By Mark Carrigan
How do you find the time for social media? I couldn’t begin to count the number of times I have been asked this question over the years. I have often struggled to respond because I disagree with the assumption which often lurks behind the question. If we see social media as something scholars need to make time for, it assumes social media is something extrinsic to scholarship. It is framed as an additional burden, something to add to a to do list, rather than being a way of doing scholarship. Social media is scholarship, at least to a certain extent. This can seem like a profoundly counter-intuitive statement, reflecting the continued presence of many who see social media as irrelevant to or actively contrary to the real business of the university. But if we look at what scholars actually do on social media, we find many activities which are obviously scholarly. If we focus how social media is being used, rather than the platforms themselves, it becomes easier to see how they can be incorporated into day-to-day routines. If we can incorporate social media into our workflow, it no longer becomes a question of ‘finding time’ for social media but rather of the time which social media enables us to save.
This might sound far fetched so an example would be useful. How do you prepare for talks? This blog post is being written to prepare for a short talk at the start of the first drop in session which myself and Tyler Shores are running in May 2018. I went on a night time walk, mulling over potential topics for the session before coming back and writing the blog post in one sitting. Tomorrow morning, I’ll read back over it before the session. The blog post is an integral part of preparing for a talk. The immediacy with which I release it out into the world, the expectation of a response and the familiarity of the WordPress interface make it much easier to gather my thoughts and prepare an argument than it would otherwise be. I find a blog post of 500-750 words to be a fantastic way of preparing for a short talk of 10 minutes or so. It also saves me time. It documents the session Tyler and I are doing as a by-product of preparing for it. It also allows me to gather my thoughts more quickly than other methods I’ve tried, though perhaps less reliably for longer talks. For more complex talks, I often need a multi-stage process, such as a Twitter thread followed by a blog post. Twitter threads can also be a superb way of reflecting on a talk after it has taken place. The tweet below is the first in a thread picking up arguments I made at the CPGJ work in progress seminar, giving me an opportunity to finesse my understanding of them following the responses to my talk:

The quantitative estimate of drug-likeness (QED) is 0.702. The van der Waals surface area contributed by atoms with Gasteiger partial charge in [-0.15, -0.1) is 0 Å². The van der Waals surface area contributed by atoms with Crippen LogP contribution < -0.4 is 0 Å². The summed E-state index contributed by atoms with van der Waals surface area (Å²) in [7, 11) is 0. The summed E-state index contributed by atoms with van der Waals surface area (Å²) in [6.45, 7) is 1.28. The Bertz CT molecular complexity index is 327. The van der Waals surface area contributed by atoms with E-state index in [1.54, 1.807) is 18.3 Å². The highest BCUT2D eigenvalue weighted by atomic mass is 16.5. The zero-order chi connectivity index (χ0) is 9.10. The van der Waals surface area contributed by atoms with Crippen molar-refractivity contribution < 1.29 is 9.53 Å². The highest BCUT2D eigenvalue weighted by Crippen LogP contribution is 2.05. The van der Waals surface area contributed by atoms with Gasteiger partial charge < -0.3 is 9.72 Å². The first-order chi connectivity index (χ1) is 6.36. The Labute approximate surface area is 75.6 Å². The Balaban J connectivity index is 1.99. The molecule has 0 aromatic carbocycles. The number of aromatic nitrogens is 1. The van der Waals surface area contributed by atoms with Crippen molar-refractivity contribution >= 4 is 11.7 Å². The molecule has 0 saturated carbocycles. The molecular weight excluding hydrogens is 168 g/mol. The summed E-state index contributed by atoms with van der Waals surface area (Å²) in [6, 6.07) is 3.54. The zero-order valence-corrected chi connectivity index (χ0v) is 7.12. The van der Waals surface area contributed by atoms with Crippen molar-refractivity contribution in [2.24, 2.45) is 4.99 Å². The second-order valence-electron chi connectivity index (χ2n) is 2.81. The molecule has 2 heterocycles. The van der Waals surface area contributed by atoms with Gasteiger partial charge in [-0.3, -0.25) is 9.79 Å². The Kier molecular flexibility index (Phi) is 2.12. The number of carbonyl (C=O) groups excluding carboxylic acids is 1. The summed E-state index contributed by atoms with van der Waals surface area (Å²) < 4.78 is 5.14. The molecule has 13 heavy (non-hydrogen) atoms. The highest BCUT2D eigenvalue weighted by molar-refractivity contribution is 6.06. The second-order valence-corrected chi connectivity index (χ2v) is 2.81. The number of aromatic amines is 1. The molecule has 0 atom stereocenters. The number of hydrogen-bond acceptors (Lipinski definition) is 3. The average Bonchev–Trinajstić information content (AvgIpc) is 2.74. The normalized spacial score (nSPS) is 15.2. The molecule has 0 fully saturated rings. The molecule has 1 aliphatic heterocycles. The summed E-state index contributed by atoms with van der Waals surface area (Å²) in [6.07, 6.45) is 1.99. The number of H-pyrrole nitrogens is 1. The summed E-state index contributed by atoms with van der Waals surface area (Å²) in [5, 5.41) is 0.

What activities do you undertake in a typical working day? On the day I’ve written this post, I’ve prepared a statement of support for a funding application, planned and promoted upcoming events, designed the outline for an upcoming workshop and wrote this blog post. Not all of these activities could be conducted through social media. But there are always ones which could be. If you find yourself trying to find time for social media, I recommend looking carefully at how you use social media at present. What are you using it for? Then consider the scholarly activities you engage in each day and see if there are ways in which social media could be incorporated into these. If it becomes an item on a to do list, it’s likely to be a burden and it probably won’t be one you prioritise. Whereas if you find ways to incorporate it into your everyday working life, it will be immediate and enjoyable, as well as perhaps saving you time.